Why Trayvon Martin is a Campaign Issue in North Carolina
Though Trayvon Martin was shot and killed in Sanford, Fla., more than two years ago, his legacy is being used today as a campaign issue in North Carolina's Senate race between Democratic incumbent Kay Hagan and GOP challenger Thom Tillis.
A recent radio ad paid for by Senate Majority PAC, a group backed by Senate Majority Leader Harry Reid, slams Tillis on range of issues important to the African American community, including his support of measures that would restrict voting, and well as his stance against raising the minimum wage.
“Tillis even led the effort to pass the type of stand your ground laws that caused the shooting death of Trayvon Martin,” the narrator then states in the ad.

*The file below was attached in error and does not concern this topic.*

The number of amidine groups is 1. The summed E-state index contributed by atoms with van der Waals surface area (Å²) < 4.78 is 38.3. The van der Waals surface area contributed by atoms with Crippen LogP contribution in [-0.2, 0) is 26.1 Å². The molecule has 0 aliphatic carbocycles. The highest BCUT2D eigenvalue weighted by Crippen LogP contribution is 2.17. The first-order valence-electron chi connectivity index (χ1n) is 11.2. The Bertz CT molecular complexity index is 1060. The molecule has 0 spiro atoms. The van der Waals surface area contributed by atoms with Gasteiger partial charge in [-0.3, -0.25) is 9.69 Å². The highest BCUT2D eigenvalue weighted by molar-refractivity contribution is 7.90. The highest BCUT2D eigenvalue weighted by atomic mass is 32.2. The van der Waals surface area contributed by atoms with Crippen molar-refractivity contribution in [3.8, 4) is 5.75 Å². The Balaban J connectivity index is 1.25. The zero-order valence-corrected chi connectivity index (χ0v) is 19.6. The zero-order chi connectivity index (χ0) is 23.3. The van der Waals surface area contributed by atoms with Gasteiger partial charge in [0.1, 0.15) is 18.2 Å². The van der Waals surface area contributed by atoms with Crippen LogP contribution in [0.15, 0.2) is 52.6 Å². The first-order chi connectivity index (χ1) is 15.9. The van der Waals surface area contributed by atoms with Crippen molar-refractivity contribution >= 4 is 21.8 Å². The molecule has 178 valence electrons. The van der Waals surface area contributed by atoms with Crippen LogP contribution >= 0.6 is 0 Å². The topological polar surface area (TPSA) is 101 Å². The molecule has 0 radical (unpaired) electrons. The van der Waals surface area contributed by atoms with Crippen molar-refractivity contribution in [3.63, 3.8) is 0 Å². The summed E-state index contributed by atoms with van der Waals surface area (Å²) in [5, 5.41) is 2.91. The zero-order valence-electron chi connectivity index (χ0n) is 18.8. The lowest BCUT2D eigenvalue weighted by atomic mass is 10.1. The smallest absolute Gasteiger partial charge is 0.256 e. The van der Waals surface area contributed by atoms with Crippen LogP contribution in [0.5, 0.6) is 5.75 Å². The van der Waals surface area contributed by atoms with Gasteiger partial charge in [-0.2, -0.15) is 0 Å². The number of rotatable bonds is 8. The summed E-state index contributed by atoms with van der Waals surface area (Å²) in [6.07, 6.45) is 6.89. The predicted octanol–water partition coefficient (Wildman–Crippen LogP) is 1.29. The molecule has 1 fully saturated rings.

A recording of the spot was posted by the conservative blogger Sister Toldjah:
The reason for invoking Martin's name is fairly straight-forward. Democrats need to mobilize the African American vote if Hagan is to hold on to her seat, and an NBC/Marist poll released over the weekend show the contest tied. Since January, the party has worked to register upwards of 30,000 African Americans, and the radio spot is intended to make sure that each one of them votes.
Though Martin's killer, George Zimmerman, did not invoke Florida's “stand your ground” law during his trial, the statute was seen by some as setting the backdrop for the shooting and the police response to it. Moreover, Tillis' backing by the American Legislative Exchange Council, the conservative group that helped penn the stand your ground legislation has come under scrutiny in North Carolina. Tillis was named ALEC's “legislator of the year” in 2011, and as the speaker of the state house, he has been seen as a champion of the group.